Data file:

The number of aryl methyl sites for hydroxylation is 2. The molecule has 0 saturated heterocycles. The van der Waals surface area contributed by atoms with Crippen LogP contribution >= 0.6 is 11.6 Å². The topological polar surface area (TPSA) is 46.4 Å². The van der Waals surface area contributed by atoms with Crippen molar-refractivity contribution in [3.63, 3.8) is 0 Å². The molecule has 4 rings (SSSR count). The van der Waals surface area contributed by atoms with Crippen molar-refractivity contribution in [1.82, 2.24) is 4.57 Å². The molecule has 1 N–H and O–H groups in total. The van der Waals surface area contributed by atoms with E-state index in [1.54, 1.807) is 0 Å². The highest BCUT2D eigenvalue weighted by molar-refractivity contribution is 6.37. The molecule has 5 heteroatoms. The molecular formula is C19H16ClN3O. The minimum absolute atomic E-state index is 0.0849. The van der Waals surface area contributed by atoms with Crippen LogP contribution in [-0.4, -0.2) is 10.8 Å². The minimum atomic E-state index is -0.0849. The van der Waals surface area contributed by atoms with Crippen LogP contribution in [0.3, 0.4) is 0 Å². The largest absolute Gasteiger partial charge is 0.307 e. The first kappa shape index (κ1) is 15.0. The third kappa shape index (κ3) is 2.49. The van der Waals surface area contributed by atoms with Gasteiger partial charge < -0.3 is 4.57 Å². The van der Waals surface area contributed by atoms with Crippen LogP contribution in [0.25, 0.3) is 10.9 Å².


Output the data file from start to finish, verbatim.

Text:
The number of aryl methyl sites for hydroxylation is 2. The molecule has 0 saturated heterocycles. The van der Waals surface area contributed by atoms with Crippen LogP contribution >= 0.6 is 11.6 Å². The topological polar surface area (TPSA) is 46.4 Å². The van der Waals surface area contributed by atoms with Crippen molar-refractivity contribution in [3.63, 3.8) is 0 Å². The molecule has 4 rings (SSSR count). The van der Waals surface area contributed by atoms with Crippen molar-refractivity contribution in [1.82, 2.24) is 4.57 Å². The molecule has 1 N–H and O–H groups in total. The van der Waals surface area contributed by atoms with E-state index in [1.54, 1.807) is 0 Å². The highest BCUT2D eigenvalue weighted by molar-refractivity contribution is 6.37. The molecule has 5 heteroatoms. The molecular formula is C19H16ClN3O. The minimum absolute atomic E-state index is 0.0849. The van der Waals surface area contributed by atoms with Crippen LogP contribution in [-0.4, -0.2) is 10.8 Å². The minimum atomic E-state index is -0.0849. The van der Waals surface area contributed by atoms with Crippen LogP contribution in [0.3, 0.4) is 0 Å². The largest absolute Gasteiger partial charge is 0.307 e. The first kappa shape index (κ1) is 15.0. The third kappa shape index (κ3) is 2.49. The van der Waals surface area contributed by atoms with Gasteiger partial charge < -0.3 is 4.57 Å². The van der Waals surface area contributed by atoms with Crippen LogP contribution in [0.25, 0.3) is 10.9 Å².